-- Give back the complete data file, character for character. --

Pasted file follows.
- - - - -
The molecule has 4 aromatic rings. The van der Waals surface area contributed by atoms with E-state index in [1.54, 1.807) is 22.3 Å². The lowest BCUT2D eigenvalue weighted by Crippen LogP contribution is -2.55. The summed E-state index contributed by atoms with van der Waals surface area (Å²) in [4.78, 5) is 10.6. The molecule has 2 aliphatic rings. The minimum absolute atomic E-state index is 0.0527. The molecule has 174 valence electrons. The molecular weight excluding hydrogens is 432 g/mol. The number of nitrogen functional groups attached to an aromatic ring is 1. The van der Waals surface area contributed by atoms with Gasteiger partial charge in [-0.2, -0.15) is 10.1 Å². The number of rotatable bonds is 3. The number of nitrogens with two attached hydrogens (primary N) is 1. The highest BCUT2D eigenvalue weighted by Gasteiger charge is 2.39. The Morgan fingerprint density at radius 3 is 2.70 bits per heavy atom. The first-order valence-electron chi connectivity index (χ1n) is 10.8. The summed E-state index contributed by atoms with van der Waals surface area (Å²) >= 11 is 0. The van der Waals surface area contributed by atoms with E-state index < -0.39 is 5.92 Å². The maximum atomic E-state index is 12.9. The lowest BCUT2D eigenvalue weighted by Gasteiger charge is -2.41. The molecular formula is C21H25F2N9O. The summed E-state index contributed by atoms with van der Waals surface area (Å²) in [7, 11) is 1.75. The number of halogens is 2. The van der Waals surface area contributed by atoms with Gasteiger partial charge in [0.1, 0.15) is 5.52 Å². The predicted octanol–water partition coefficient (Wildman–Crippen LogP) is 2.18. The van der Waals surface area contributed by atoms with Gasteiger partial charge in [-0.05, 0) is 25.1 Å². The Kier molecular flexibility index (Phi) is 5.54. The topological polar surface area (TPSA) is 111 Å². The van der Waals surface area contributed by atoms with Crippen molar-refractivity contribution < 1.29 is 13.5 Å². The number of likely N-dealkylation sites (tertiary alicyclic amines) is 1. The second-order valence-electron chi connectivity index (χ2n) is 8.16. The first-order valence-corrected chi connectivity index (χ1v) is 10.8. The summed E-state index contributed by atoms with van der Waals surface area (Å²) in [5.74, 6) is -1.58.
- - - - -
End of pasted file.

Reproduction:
The molecule has 4 aromatic rings. The van der Waals surface area contributed by atoms with E-state index in [1.54, 1.807) is 22.3 Å². The lowest BCUT2D eigenvalue weighted by Crippen LogP contribution is -2.55. The summed E-state index contributed by atoms with van der Waals surface area (Å²) in [4.78, 5) is 10.6. The molecule has 2 aliphatic rings. The minimum absolute atomic E-state index is 0.0527. The molecule has 174 valence electrons. The molecular weight excluding hydrogens is 432 g/mol. The number of nitrogen functional groups attached to an aromatic ring is 1. The van der Waals surface area contributed by atoms with Gasteiger partial charge in [-0.2, -0.15) is 10.1 Å². The number of rotatable bonds is 3. The number of nitrogens with two attached hydrogens (primary N) is 1. The highest BCUT2D eigenvalue weighted by Gasteiger charge is 2.39. The Morgan fingerprint density at radius 3 is 2.70 bits per heavy atom. The first-order valence-electron chi connectivity index (χ1n) is 10.8. The summed E-state index contributed by atoms with van der Waals surface area (Å²) >= 11 is 0. The van der Waals surface area contributed by atoms with E-state index < -0.39 is 5.92 Å². The maximum atomic E-state index is 12.9. The lowest BCUT2D eigenvalue weighted by Gasteiger charge is -2.41. The molecular formula is C21H25F2N9O. The summed E-state index contributed by atoms with van der Waals surface area (Å²) in [7, 11) is 1.75. The number of halogens is 2. The van der Waals surface area contributed by atoms with Gasteiger partial charge in [0.1, 0.15) is 5.52 Å². The predicted octanol–water partition coefficient (Wildman–Crippen LogP) is 2.18. The van der Waals surface area contributed by atoms with Gasteiger partial charge in [-0.05, 0) is 25.1 Å². The Kier molecular flexibility index (Phi) is 5.54. The topological polar surface area (TPSA) is 111 Å². The van der Waals surface area contributed by atoms with Crippen molar-refractivity contribution < 1.29 is 13.5 Å². The number of likely N-dealkylation sites (tertiary alicyclic amines) is 1. The second-order valence-electron chi connectivity index (χ2n) is 8.16. The first-order valence-corrected chi connectivity index (χ1v) is 10.8. The summed E-state index contributed by atoms with van der Waals surface area (Å²) in [5.74, 6) is -1.58.